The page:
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Official Journal of the Italian Society of Physical and Rehabilitation Medicine (SIMFER), European Society of Physical and Rehabilitation Medicine (ESPRM), European Union of Medical Specialists - Physical and Rehabilitation Medicine Section (UEMS-PRM), Mediterranean Forum of Physical and Rehabilitation Medicine (MFPRM), Hellenic Society of Physical and Rehabilitation Medicine (EEFIAP)
In association with International Society of Physical and Rehabilitation Medicine (ISPRM)
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European Journal of Physical and Rehabilitation Medicine 2016 Nov 23

lingua: Inglese

Effectiveness of music-based interventions on motricity or cognitive functioning in neurological populations: a systematic review

Lousin MOUMDJIAN 1, 2, Teppo SARKAMO 3, Carmela LEONE 1, Marc LEMAN 2, Peter FEYS 1

1 REVAL-BIOMED, University of Hasselt, Diepenbeek, Belgium; 2 IPEM, Gent University, Gent, Belgium; 3 Cognitive Brain Research Unit, Institute of Behavioural Sciences, University of Helsinki, Helsinki, Finland


INTRODUCTION: Motor and cognitive symptoms are frequent in persons with neurological disorders and often require extensive long-term rehabilitation. Recently, a variety of musicbased interventions have been introduced into neurological rehabilitation as training tools.
AIM: This review aims to a) describe and define music-based intervention modalities and content which are applied in experimental studies, and b) describe the effects of these interventions on motor and/or cognitive symptoms in the neurological population.
EVIDENCE ACQUISITIONː The databases PubMed and Web of Science were searched. Cited references of included articles where screened for potential inclusion. A systematic literature search up to 20th of June 2016 was conducted to include controlled trials and cohort studies that have used music-based interventions for ≥3 weeks in the neurological population (in- and outpatients) targeting motor and/or cognitive symptoms. No limitations to publication date was set.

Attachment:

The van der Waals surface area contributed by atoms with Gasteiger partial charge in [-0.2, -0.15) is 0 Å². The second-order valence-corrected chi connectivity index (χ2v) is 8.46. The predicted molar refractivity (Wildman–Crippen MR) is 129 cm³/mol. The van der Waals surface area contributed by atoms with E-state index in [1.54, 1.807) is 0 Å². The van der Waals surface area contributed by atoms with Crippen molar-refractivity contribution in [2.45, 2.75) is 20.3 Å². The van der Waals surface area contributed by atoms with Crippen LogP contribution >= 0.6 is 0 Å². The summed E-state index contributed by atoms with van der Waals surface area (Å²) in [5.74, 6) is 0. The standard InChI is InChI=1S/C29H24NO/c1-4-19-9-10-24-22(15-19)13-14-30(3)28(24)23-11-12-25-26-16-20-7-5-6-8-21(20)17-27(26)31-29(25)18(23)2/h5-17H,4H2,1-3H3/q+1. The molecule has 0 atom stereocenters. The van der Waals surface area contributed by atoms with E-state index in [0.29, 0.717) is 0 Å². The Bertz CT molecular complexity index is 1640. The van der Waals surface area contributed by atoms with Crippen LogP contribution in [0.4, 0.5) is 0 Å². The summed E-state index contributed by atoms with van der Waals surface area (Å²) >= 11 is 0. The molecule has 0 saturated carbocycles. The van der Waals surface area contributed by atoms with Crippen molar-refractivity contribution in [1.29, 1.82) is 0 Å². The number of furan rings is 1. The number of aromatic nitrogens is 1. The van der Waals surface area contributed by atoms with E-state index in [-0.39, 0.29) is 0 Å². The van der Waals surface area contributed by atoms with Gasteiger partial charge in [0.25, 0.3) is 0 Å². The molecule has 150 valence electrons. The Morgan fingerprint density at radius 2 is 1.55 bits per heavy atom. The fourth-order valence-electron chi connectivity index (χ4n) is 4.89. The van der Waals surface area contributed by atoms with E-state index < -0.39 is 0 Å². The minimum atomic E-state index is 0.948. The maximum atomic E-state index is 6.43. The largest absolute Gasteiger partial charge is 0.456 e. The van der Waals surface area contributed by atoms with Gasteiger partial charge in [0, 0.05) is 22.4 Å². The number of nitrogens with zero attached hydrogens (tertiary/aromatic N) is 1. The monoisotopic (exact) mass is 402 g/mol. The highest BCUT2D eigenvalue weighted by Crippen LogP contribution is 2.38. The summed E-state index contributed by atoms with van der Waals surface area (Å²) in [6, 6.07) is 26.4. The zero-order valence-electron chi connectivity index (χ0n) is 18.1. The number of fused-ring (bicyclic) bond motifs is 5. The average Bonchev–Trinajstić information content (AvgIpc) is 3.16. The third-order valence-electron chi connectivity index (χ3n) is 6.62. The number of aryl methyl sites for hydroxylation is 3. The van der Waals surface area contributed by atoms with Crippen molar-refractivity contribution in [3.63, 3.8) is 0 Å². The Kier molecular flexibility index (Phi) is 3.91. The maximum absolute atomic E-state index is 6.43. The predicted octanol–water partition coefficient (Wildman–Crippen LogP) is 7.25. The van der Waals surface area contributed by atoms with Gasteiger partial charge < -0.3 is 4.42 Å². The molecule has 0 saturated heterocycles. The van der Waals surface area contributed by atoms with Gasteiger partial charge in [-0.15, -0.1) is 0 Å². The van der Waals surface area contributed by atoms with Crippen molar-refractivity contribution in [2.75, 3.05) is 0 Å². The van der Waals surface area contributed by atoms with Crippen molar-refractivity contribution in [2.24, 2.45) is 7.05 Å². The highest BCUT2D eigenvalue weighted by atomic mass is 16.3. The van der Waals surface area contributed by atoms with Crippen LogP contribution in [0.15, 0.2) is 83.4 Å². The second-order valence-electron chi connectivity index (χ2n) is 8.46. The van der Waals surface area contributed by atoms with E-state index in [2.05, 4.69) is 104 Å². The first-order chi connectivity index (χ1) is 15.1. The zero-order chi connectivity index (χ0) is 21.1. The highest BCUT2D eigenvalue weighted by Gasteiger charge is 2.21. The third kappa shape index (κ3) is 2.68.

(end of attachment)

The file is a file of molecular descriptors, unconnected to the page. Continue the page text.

EVIDENCE SYNTHESISː Nineteen articles comprising thirteen randomised controlled trials (total participants Nexp = 241, Nctrl = 269), four controlled trials (Nexp = 59, Nctrl = 53) and two cohort studies (N = 27) were included. Fourteen studies were conducted in stroke, three in Parkinson’s disease, and two in multiple sclerosis population. Modalities of musicbased interventions were clustered into four groups: instrument-based, listening-based, rhythm-based, and multicomponent-based music interventions. Overall, studies consistently showed that music-based interventions had similar or larger effects than conventional rehabilitation on upper limb function (N=16; fine motricity, hand and arm capacity, finger and hand tapping velocity/variability), mobility (N=7; gait parameters), and cognition (N = 4; verbal memory and focused attention).
CONCLUSIONSː Variety of modalities using music-based interventions has been identified and grouped into four clusters. Effects of interventions demonstrate an improvement in the domains assessed. Evidence is most available for improving motricity in stroke. More studies are warranted to investigate cognition as well as motor and cognition dysfunctions in combination.
CLINICAL IMPLICATIONS: Instrument-based music interventions can improve fine motor dexterity and gross motor functions in stroke. Rhythm-based music interventions can improve gait parameters of velocity and cadence in stroke, Parkinson’s disease and multiple sclerosis. Cognition in the domains of verbal memory and focused attention can improve after listening-based music interventions in stroke.

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